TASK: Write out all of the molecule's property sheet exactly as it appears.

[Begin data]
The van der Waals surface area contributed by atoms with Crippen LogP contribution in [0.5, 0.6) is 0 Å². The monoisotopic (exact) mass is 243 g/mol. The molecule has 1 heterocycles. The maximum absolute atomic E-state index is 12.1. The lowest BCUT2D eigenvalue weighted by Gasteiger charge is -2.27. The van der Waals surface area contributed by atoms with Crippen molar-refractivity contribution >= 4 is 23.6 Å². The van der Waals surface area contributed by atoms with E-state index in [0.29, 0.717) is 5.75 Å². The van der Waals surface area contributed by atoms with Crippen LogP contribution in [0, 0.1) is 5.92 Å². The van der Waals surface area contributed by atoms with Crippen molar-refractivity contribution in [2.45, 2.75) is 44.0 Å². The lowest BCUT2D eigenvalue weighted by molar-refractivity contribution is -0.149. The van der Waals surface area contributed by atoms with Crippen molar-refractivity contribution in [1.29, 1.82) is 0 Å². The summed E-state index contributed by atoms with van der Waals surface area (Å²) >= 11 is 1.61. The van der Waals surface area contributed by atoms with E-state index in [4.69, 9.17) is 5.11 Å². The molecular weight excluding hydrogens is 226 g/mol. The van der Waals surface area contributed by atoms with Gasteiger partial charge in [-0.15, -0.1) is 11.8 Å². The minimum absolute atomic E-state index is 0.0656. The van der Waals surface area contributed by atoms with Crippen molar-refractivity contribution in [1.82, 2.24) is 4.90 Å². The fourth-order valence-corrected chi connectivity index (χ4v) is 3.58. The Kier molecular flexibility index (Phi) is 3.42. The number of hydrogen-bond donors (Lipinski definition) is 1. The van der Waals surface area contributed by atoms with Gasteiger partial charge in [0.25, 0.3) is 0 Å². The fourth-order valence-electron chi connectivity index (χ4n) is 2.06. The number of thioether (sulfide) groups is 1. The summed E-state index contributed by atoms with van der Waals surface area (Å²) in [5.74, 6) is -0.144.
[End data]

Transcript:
The van der Waals surface area contributed by atoms with Crippen LogP contribution in [0.5, 0.6) is 0 Å². The monoisotopic (exact) mass is 243 g/mol. The molecule has 1 heterocycles. The maximum absolute atomic E-state index is 12.1. The lowest BCUT2D eigenvalue weighted by Gasteiger charge is -2.27. The van der Waals surface area contributed by atoms with Crippen molar-refractivity contribution >= 4 is 23.6 Å². The van der Waals surface area contributed by atoms with E-state index in [0.29, 0.717) is 5.75 Å². The van der Waals surface area contributed by atoms with Crippen LogP contribution in [0, 0.1) is 5.92 Å². The van der Waals surface area contributed by atoms with Crippen molar-refractivity contribution in [2.45, 2.75) is 44.0 Å². The lowest BCUT2D eigenvalue weighted by molar-refractivity contribution is -0.149. The van der Waals surface area contributed by atoms with Crippen molar-refractivity contribution in [1.29, 1.82) is 0 Å². The summed E-state index contributed by atoms with van der Waals surface area (Å²) >= 11 is 1.61. The van der Waals surface area contributed by atoms with E-state index in [4.69, 9.17) is 5.11 Å². The molecular weight excluding hydrogens is 226 g/mol. The van der Waals surface area contributed by atoms with Gasteiger partial charge in [-0.15, -0.1) is 11.8 Å². The minimum absolute atomic E-state index is 0.0656. The van der Waals surface area contributed by atoms with Crippen molar-refractivity contribution in [1.82, 2.24) is 4.90 Å². The fourth-order valence-corrected chi connectivity index (χ4v) is 3.58. The Kier molecular flexibility index (Phi) is 3.42. The number of hydrogen-bond donors (Lipinski definition) is 1. The van der Waals surface area contributed by atoms with Gasteiger partial charge in [0.25, 0.3) is 0 Å². The fourth-order valence-electron chi connectivity index (χ4n) is 2.06. The number of thioether (sulfide) groups is 1. The summed E-state index contributed by atoms with van der Waals surface area (Å²) in [5.74, 6) is -0.144.